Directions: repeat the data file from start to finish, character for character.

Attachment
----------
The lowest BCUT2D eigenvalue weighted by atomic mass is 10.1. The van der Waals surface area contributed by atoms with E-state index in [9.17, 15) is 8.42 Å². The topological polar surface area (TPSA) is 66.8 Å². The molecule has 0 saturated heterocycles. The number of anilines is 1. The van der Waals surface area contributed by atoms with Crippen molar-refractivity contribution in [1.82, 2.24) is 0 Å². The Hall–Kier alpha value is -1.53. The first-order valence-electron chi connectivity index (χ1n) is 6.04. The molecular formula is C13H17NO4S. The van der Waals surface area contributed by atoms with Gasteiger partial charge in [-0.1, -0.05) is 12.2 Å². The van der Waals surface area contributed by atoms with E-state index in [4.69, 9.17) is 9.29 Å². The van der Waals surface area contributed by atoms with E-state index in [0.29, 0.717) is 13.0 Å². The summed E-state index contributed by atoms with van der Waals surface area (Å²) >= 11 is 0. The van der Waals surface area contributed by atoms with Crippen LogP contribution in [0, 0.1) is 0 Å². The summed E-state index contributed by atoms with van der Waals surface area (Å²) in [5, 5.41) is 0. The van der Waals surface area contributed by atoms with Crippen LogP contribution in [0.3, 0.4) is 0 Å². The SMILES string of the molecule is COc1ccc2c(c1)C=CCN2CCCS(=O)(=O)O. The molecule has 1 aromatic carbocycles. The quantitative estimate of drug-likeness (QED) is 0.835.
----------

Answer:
The lowest BCUT2D eigenvalue weighted by atomic mass is 10.1. The van der Waals surface area contributed by atoms with E-state index in [9.17, 15) is 8.42 Å². The topological polar surface area (TPSA) is 66.8 Å². The molecule has 0 saturated heterocycles. The number of anilines is 1. The van der Waals surface area contributed by atoms with Crippen molar-refractivity contribution in [1.82, 2.24) is 0 Å². The Hall–Kier alpha value is -1.53. The first-order valence-electron chi connectivity index (χ1n) is 6.04. The molecular formula is C13H17NO4S. The van der Waals surface area contributed by atoms with Gasteiger partial charge in [-0.1, -0.05) is 12.2 Å². The van der Waals surface area contributed by atoms with E-state index in [4.69, 9.17) is 9.29 Å². The van der Waals surface area contributed by atoms with E-state index in [0.29, 0.717) is 13.0 Å². The summed E-state index contributed by atoms with van der Waals surface area (Å²) >= 11 is 0. The van der Waals surface area contributed by atoms with Crippen LogP contribution in [0, 0.1) is 0 Å². The summed E-state index contributed by atoms with van der Waals surface area (Å²) in [5, 5.41) is 0. The van der Waals surface area contributed by atoms with Crippen LogP contribution in [0.3, 0.4) is 0 Å². The SMILES string of the molecule is COc1ccc2c(c1)C=CCN2CCCS(=O)(=O)O. The molecule has 1 aromatic carbocycles. The quantitative estimate of drug-likeness (QED) is 0.835.